anadama bread.

YOU GUYS. Something happened to me the other day I just have to tell you about. Something big. Something completely out of the ordinary. Something I’d started to forget even existed as a thing that happens.

I was bored.

Seriously, it was awesome. For the first time in like a year, wherein we’ve quit/changed/started jobs, graduated, moved twice, almost bought a house, got haircuts, etc. etc. this was a pretty big deal. I got to actually choose what I wanted to do with my day. I could watch crappy TV. I could do my entire yoga video. I could call the bestie and talk to her for a full hour and a half and not feel like I had to hang up because something else needed to be done. I could play in the snow. I could read a book. I could take a NAP. I could go for a run!

OK so that last part never crossed my mind, BUT STILL. It was magical.

dark + light.

dough stirring.

Of course, I spent most of this gifted free time baking in the kitchen — duh (I’m a creature of habit, what can I say?). And out of a few hours of having nothing to do came this beautiful and delicious anadama bread. And it was good. Amen.


bread, baked.

There are a gajillion stories out there about how anadama bread came to be, so I won’t get into that. What I will talk about, though, is how you need to find some time to be bored so you can make this bread immediately. It’s unlike any other bread I’ve tasted. It’s a little sweet, but with a deep, dark molasses-y backnote. It’s super soft and perfect for sandwiches or as a side to soup, but it’s also made for the best breakfasts ever this week as toast with a little butter and jam on it. Oh, oh, oh! And it freezes exceptionally well, so you can make both loaves and keep one for yourself and give another away as a gift. So that’s pretty exciting.

to mom. love, me.

And yes, this bread does take a little bit longer to rise than normal — which means you should try to be bored for a whole afternoon. I know I hope to be again very soon.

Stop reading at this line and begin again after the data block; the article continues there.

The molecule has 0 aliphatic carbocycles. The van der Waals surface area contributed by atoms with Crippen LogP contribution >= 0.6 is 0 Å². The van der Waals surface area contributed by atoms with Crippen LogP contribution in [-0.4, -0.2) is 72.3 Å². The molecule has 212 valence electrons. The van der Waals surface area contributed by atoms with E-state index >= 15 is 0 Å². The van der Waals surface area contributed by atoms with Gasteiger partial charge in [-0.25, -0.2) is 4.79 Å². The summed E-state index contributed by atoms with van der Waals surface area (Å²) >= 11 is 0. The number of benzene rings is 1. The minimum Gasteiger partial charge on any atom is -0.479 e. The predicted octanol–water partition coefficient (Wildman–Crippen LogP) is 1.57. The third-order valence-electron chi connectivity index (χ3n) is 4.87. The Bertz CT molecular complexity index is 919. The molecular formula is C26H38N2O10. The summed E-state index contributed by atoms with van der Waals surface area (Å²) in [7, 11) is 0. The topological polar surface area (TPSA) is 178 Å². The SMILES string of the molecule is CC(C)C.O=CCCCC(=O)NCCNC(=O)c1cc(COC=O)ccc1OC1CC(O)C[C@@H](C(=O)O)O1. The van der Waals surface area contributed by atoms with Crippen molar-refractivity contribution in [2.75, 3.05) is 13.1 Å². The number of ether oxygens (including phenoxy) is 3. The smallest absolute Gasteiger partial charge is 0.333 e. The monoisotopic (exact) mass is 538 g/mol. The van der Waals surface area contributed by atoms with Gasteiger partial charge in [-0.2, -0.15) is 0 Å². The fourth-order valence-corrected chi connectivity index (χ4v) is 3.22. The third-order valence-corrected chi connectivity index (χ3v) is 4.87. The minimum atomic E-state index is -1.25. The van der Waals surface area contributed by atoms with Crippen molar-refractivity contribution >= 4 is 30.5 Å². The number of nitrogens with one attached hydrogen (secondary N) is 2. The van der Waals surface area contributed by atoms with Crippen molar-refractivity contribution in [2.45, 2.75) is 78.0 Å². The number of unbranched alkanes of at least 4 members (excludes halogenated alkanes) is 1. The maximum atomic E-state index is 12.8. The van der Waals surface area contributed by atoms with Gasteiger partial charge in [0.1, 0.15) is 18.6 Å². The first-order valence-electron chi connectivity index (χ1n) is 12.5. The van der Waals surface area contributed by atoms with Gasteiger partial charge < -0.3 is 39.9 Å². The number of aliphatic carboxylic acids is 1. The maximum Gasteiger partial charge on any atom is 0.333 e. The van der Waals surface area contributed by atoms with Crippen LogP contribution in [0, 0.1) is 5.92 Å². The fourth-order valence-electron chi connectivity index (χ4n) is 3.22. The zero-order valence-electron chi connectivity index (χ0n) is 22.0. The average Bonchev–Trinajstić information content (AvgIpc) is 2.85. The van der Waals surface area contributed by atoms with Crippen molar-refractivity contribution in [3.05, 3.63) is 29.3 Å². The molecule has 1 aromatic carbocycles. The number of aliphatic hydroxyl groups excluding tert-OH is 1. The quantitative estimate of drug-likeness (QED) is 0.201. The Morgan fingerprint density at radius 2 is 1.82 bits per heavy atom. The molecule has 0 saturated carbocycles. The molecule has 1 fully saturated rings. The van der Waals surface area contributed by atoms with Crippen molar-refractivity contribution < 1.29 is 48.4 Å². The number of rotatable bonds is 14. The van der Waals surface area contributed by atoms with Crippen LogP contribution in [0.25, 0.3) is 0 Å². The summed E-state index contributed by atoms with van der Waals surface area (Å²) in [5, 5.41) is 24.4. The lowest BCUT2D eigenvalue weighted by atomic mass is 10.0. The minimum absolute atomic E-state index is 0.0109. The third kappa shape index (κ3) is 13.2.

Anadama Bread
Recipe adapted from Simply Recipes

Yields: 2 sandwich loaves


1/2 cup yellow cornmeal
2 cups water
1/2 cup molasses
3 tablespoons unsalted butter, room temperature
1 tablespoon salt
1/2 cup warm water (about 110 degrees F)
2 1/4 teaspoons (1 package) active dry yeast
4 1/2 cups bread flour


Pour cornmeal into a large bowl or bowl of a stand mixer. Bring 2 cups water to a boil, then pour over cornmeal, stirring vigorously until no lumps remain. Let sit 30 minutes.

Add molasses, butter and salt to cornmeal mixture; stir until butter is (mostly) melted. In a separate small bowl, whisk together warm water and yeast; let sit 5-10 minutes or until foamy.

Pour yeast mixture into bowl; stir to combine. Add flour, one cup at a time, stirring after each addition. Stir until a shaggy dough forms (it will be stickier than normal). Divide dough evenly between 2 lightly greased 9-by-5-inch loaf pans, spreading dough to corners as best as you can. Cover pans with lightly greased plastic wrap and let rise in a warm place until doubled, about 2-4 hours.

Preheat oven to 350 degrees F. When dough is doubled, remove plastic wrap and bake loaves until golden brown and a toothpick inserted in the center comes out clean, about 45-55 minutes. Remove from oven and cool 5 minutes in pans; then, remove loaves from pans and cool completely on a cooling rack before slicing.

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